Over the last few years, there has been a growing consensus amongst the leaders of western nations – including the UK, Germany, France, Spain, Holland, Belgium, and Australia – that policies and practices that divide citizens along ethnic and cultural lines are dangerous.
In Holland, the Dutch government decided to abandon the long-standing model of multiculturalism that had created a parallel society within the Netherlands: “It is necessary because otherwise the society gradually grows apart and eventually no one feels at home anymore in the Netherlands.”1 In Britain, Prime Minister David Cameron went as far as calling for an end to government funding for organisations that promote separatism: “Let’s properly judge these organisations. Do they believe in equality of all before the law? Do they believe in democracy? Do they encourage integration or separatism? These are the sorts of questions we need to ask. Fail these tests and the presumption should be not to engage with such organisations”.2
The point is that while western leaders are busy condemning separatism, our government is assisting a march towards it. Over the next two weeks, two separate official events will show how far we have gone down the separatist path – they are the Census and the official launch of the Maori Party’s constitutional review.
While the Census is normally regarded as being a benign enough event, when you drill down into some of the questions the divisions can be seen. Question 11 on ethnicity for example, sounds innocuous enough: “Which ethnic group do you belong to?” Eight options are given – New Zealand European, Maori, Samoan, Cook Island Maori, Tongan, Niuean, Chinese, and Indian. A ninth option “other” is also provided with space to write alternative ethnicities.
The problem is that ever since the ethnicity questions was changed in the 1980s from an objective measure based on the percentage of ancestry a person might have, to the modern-day subjective self-definition of heritage, the results have been interpreted in a way that dramatically overstates the number of people of Maori descent in New Zealand. In other words, if someone has a distant ancestor who was Maori, and ticks the Maori option as well as other options to reflect their more recent and dominant ancestry, all of those other ethnicities will be ignored and they will be classified by Statistics NZ as “Maori”. This practice grossly exaggerates the number of Maori in New Zealand with serious financial consequences, since these statistics are used as a basis for the allocation of resources for race-based Maori-only policies and funding.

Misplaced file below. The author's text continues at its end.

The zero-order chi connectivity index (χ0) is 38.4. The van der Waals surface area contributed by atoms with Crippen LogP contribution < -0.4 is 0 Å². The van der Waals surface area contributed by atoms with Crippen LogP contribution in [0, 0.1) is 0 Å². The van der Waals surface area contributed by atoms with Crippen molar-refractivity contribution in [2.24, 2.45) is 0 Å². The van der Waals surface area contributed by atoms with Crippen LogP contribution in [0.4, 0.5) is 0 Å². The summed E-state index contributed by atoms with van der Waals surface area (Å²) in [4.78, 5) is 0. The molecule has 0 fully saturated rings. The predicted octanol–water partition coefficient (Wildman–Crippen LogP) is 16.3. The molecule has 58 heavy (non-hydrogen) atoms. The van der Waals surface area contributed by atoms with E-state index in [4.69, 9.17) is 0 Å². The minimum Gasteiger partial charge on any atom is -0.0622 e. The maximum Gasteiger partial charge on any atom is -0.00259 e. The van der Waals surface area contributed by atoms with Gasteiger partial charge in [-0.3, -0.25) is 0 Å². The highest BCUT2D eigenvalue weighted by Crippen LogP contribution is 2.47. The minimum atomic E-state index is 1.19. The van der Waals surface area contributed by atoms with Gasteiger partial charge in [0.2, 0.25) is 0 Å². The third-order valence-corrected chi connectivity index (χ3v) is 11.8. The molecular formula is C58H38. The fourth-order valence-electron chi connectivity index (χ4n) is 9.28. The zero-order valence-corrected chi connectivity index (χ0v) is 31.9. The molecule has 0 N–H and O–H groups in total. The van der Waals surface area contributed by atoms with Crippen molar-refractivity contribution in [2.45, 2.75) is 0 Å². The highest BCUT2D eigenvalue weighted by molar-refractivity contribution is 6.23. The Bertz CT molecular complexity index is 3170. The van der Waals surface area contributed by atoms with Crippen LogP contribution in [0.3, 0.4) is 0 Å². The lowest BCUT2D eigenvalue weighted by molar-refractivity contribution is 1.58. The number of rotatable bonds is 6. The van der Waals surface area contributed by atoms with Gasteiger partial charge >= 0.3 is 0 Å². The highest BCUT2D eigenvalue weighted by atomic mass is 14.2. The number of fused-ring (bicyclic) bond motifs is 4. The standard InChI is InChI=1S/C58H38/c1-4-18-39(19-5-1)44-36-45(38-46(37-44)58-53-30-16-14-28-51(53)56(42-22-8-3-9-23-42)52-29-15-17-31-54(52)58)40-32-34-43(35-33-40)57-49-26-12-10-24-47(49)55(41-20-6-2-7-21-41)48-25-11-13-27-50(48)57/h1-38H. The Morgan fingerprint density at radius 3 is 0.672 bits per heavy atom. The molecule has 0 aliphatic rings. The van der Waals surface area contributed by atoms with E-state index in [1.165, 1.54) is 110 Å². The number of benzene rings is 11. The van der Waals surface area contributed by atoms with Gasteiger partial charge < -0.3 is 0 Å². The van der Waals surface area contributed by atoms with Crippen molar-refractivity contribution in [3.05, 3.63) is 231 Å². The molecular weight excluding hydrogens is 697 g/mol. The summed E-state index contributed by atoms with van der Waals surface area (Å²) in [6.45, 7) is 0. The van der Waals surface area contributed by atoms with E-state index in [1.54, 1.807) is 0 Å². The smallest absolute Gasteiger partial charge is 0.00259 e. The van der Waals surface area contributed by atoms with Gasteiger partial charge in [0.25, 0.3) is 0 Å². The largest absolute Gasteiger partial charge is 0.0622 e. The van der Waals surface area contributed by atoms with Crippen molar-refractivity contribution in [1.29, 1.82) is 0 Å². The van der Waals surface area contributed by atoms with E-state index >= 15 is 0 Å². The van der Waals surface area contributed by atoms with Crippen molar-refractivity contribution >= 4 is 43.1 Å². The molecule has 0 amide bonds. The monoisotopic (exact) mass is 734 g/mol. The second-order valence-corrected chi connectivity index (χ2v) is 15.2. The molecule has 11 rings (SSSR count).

Simon Chapple, a Senior Research Analyst with the Department of Labour outlined the implications of this in 2000, in a groundbreaking study, Maori Socio-Economic Disparity. Using data from the 1996 Census he explained, “In the 1996 census there were 273,693 New Zealanders who identified ethnically as Maori and Maori only. In addition to this, there were 250,338 New Zealanders who identified as members of another ethnic group, usually Pakeha/European, and also as Maori. Currently Statistics New Zealand’s official policy is to arbitrarily classify mixed ethnicity individuals who have Maori as one of their ethnic groups as Maori and not as the other group or groups to which they also belong. This sole plus mixed group is the Maori ethnic group as officially measured. In addition the 1996 census reveals another 56,343 New Zealanders with Maori ancestry but who do not identify ethnically as Maori. Adding these ancestry-but-not ethnicity people gives around 580,374 Maori in 1996.”3